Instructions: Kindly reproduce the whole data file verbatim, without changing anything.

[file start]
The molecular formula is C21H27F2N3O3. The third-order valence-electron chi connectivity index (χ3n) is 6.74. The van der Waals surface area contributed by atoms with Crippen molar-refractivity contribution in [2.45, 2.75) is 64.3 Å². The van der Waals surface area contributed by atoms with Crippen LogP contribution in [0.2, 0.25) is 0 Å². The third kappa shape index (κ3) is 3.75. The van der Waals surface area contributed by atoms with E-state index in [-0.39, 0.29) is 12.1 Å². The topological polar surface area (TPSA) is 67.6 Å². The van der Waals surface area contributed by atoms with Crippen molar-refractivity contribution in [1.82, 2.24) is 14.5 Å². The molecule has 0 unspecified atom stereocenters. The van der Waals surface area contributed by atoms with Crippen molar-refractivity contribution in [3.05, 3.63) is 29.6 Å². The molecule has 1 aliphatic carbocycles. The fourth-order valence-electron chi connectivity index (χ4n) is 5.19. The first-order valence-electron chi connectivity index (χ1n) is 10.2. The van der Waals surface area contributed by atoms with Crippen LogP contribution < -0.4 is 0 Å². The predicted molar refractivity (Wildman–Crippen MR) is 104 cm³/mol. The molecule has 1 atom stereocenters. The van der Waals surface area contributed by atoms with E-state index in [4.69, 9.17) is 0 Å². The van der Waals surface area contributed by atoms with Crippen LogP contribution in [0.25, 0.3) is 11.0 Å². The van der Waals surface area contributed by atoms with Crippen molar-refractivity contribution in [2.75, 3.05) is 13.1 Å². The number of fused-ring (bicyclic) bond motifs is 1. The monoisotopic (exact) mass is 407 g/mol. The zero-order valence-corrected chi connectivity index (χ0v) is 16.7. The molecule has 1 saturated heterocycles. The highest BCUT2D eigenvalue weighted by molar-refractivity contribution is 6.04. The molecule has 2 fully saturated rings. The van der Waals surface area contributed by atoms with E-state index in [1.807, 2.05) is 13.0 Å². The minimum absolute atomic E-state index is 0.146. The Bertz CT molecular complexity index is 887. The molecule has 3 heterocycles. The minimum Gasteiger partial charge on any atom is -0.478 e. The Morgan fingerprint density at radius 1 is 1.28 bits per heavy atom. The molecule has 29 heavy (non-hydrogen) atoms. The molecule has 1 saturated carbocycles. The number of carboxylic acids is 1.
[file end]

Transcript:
The molecular formula is C21H27F2N3O3. The third-order valence-electron chi connectivity index (χ3n) is 6.74. The van der Waals surface area contributed by atoms with Crippen molar-refractivity contribution in [2.45, 2.75) is 64.3 Å². The van der Waals surface area contributed by atoms with Crippen LogP contribution in [0.2, 0.25) is 0 Å². The third kappa shape index (κ3) is 3.75. The van der Waals surface area contributed by atoms with E-state index in [-0.39, 0.29) is 12.1 Å². The topological polar surface area (TPSA) is 67.6 Å². The van der Waals surface area contributed by atoms with Crippen molar-refractivity contribution in [1.82, 2.24) is 14.5 Å². The molecule has 0 unspecified atom stereocenters. The van der Waals surface area contributed by atoms with Crippen molar-refractivity contribution in [3.05, 3.63) is 29.6 Å². The molecule has 1 aliphatic carbocycles. The fourth-order valence-electron chi connectivity index (χ4n) is 5.19. The first-order valence-electron chi connectivity index (χ1n) is 10.2. The van der Waals surface area contributed by atoms with Crippen LogP contribution < -0.4 is 0 Å². The predicted molar refractivity (Wildman–Crippen MR) is 104 cm³/mol. The molecule has 1 atom stereocenters. The van der Waals surface area contributed by atoms with E-state index in [4.69, 9.17) is 0 Å². The van der Waals surface area contributed by atoms with Crippen LogP contribution in [0.25, 0.3) is 11.0 Å². The van der Waals surface area contributed by atoms with Crippen molar-refractivity contribution in [2.75, 3.05) is 13.1 Å². The number of fused-ring (bicyclic) bond motifs is 1. The monoisotopic (exact) mass is 407 g/mol. The zero-order valence-corrected chi connectivity index (χ0v) is 16.7. The molecule has 1 saturated heterocycles. The highest BCUT2D eigenvalue weighted by molar-refractivity contribution is 6.04. The molecule has 2 fully saturated rings. The van der Waals surface area contributed by atoms with E-state index in [1.807, 2.05) is 13.0 Å². The minimum absolute atomic E-state index is 0.146. The Bertz CT molecular complexity index is 887. The molecule has 3 heterocycles. The minimum Gasteiger partial charge on any atom is -0.478 e. The Morgan fingerprint density at radius 1 is 1.28 bits per heavy atom. The molecule has 29 heavy (non-hydrogen) atoms. The molecule has 1 saturated carbocycles. The number of carboxylic acids is 1.